SK: Whenever I’m describing it I tend to say that it’s about an incident that happens in very close quarters, and there just so happens to be a war going on in the background.
SP: The way it all panned out is like it was written for a movie. This has got Hollywood all over it; it’s as if it has been made up.

Scott, since this is a true story, did you feel a sense of responsibility to get it right?
SK: Yeah, it was a sense of responsibility to get it right, but it was also a sense of responsibility to remember that the guys are just lads. It’s about making sure that the guys are real on screen, and that they are not always seen in the best light. The guys are having a laugh and ripping each other. The guys got through it with the dark humour.

Stu, the way the soldiers react to danger in the film is almost instinctive. Did you training take over in this crisis?
SP: It did just kick in; none of us had been in that kind of situation before, none of us had been in a minefield, none of us had ever seen a mine go off. As soon as I stood on the mine I knew exactly what I had done. I was blown up and landed on my bum; I lifted my leg and it was gone at boot height. I just got a tourniquet and got the morphine out and stabbed myself with it. It genuinely didn’t hurt at the time, but I knew it was going to hurt immensely soon. [The training] just kicks in, this is what was taught in pre-deployment training.

Scott, what was the biggest challenge for you?
SK: I think bonding with the guys really helped, the training really helped. Going out there and trying to be respectful to Stu and the story, and understand that I can only play the standing on the mine how I think I would react myself; to find the truth in it. You look down, and your leg’s not there any more, what’s your reaction to it? When you watch it on screen you believe what you see. I was really adamant that it was as close to 100% as we could get, and Stu gave us 99.9% so I’ll take that! [laughs]

How did it feel to watch the film? Was it cathartic or upsetting?
SP: I thought it would be worse for me to watch, but because I had read the script a number of times – I was a bit tearful reading the script – seeing it on screen was kind of different. I didn’t shed any tears the first time I saw it, but I was holding my girlfriend’s hand and she said she had to let go a few times because [her hand] was literally turning blue because I was squeezing her hand so much. It wasn’t too tearful, but at the end where the faces come up, that does hit me.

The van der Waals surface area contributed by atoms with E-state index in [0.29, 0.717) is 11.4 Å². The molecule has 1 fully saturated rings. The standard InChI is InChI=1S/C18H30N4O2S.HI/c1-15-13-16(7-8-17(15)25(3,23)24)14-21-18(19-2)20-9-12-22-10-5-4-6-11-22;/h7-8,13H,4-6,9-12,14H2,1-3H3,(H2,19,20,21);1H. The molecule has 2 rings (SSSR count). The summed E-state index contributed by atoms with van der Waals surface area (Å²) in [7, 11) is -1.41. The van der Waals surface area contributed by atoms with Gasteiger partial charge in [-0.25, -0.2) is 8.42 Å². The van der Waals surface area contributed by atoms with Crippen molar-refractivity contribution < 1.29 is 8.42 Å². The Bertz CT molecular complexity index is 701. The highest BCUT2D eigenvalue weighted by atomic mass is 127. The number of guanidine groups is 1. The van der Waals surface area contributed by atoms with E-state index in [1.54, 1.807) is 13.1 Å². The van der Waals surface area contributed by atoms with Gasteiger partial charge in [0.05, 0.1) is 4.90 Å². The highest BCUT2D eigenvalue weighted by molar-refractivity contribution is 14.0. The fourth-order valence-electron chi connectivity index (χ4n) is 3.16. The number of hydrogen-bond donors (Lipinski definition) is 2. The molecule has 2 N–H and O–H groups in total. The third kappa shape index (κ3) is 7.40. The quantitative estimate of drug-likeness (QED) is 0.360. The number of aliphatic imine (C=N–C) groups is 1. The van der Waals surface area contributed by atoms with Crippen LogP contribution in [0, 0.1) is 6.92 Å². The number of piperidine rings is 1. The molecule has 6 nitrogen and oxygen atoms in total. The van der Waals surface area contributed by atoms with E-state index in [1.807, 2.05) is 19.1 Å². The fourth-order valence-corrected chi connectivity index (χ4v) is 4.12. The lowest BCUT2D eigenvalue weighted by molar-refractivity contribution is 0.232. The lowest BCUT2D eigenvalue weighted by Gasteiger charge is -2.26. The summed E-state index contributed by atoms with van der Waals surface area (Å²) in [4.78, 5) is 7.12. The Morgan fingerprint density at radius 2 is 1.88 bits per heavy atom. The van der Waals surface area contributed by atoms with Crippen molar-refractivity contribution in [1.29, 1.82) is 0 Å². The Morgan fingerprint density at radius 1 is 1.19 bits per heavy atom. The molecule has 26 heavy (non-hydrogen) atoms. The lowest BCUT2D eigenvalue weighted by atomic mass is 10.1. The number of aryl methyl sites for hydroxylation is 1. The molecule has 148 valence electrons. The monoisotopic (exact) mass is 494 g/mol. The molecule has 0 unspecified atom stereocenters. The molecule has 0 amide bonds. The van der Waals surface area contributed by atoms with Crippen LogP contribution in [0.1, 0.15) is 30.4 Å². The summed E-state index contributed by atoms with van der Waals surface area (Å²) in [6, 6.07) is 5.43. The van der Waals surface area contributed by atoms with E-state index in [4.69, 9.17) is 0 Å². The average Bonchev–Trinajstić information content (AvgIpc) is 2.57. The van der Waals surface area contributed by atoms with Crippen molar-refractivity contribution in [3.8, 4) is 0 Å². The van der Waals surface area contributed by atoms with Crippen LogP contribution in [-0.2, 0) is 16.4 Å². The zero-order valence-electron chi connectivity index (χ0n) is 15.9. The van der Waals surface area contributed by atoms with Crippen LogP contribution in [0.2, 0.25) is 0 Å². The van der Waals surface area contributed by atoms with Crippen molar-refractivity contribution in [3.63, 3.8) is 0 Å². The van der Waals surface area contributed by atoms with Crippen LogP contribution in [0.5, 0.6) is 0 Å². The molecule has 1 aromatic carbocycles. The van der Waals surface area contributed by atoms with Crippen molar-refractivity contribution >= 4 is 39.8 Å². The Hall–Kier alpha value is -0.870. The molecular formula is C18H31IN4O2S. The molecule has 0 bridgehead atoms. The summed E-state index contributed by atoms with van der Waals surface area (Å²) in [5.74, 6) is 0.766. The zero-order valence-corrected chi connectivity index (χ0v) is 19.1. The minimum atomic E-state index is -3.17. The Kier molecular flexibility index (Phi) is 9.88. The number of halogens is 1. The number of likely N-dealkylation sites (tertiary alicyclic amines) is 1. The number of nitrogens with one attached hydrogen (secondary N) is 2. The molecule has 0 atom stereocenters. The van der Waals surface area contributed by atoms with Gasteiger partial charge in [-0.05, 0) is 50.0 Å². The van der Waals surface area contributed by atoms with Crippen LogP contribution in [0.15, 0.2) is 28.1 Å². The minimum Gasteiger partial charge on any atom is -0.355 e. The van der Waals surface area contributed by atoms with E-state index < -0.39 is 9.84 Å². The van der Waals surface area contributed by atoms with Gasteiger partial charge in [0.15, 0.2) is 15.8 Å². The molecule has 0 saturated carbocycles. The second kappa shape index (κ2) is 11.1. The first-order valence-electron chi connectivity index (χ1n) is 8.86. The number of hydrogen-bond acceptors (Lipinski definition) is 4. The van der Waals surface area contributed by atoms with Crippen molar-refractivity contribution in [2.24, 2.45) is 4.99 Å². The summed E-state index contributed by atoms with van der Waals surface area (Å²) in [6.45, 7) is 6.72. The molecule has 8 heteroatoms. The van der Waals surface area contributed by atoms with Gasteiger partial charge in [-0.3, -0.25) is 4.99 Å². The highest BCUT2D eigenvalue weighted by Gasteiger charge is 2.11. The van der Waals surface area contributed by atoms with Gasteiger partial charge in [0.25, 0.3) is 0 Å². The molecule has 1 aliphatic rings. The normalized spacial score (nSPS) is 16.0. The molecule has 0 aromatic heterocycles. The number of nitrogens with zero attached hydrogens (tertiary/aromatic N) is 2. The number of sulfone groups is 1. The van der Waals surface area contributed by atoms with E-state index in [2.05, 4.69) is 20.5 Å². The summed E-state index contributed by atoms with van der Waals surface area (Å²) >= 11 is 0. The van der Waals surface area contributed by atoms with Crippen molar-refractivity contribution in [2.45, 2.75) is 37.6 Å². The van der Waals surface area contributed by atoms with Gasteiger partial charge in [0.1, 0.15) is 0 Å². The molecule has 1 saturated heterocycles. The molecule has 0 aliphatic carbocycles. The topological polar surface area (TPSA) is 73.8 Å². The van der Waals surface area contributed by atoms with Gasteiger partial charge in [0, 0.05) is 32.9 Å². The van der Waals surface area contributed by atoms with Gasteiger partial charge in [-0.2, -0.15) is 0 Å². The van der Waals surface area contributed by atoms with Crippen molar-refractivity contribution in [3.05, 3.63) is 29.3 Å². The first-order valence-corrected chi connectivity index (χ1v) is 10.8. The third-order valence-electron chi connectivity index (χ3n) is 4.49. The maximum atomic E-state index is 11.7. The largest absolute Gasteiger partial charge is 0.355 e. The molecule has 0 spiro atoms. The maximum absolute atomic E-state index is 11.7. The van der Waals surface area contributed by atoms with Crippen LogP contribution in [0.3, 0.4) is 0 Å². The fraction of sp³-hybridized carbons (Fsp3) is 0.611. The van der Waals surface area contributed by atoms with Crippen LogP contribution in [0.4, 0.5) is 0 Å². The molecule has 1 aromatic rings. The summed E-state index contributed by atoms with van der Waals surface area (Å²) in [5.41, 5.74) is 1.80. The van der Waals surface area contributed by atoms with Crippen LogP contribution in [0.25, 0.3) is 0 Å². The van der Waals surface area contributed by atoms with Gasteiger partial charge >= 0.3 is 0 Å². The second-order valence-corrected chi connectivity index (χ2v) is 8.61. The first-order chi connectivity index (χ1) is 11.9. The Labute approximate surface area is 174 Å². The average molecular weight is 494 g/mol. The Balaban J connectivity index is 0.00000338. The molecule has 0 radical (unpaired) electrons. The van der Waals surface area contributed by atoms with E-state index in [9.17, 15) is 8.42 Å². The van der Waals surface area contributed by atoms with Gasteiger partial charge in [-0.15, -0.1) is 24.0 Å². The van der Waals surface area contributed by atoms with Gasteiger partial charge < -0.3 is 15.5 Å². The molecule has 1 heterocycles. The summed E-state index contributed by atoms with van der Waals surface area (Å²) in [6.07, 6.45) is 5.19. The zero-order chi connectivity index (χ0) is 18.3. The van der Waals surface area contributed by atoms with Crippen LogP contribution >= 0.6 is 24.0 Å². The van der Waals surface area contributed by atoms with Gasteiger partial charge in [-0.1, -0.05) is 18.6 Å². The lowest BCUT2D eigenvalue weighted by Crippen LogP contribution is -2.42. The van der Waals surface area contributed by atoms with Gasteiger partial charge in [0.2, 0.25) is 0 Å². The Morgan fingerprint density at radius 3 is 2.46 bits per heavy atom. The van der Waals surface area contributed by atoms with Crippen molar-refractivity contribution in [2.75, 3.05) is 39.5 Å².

What do you both hope audiences take from the film?
SP: The actual bravery of those who were there. Four of us got awards, but everyone should have got awards, because guys were doing things they didn’t need to do. They were charging about that minefield, checking the areas that hadn’t been checked. They didn’t need to do that. They should take away from it how proud they should be of their armed forces.
SK: For me, it’s a funny one. When you’re an actor you are going into the entertainment business. I said to Stu that going through this whole process has been the best time of my life, but I have been portraying the darkest day of his. It’s a weird contrast. When making this movie I was really conscious that the truth is there and it’s done well. I think when audiences come to see it they get sucked in, and they are in there on the ground with the guys. By the end they are laughing and crying with the guys.

Words: Brogen Hayes

KAJAKI is screening in Omniplex cinemas around Ireland from March 13th. Check your local Omniplex listings here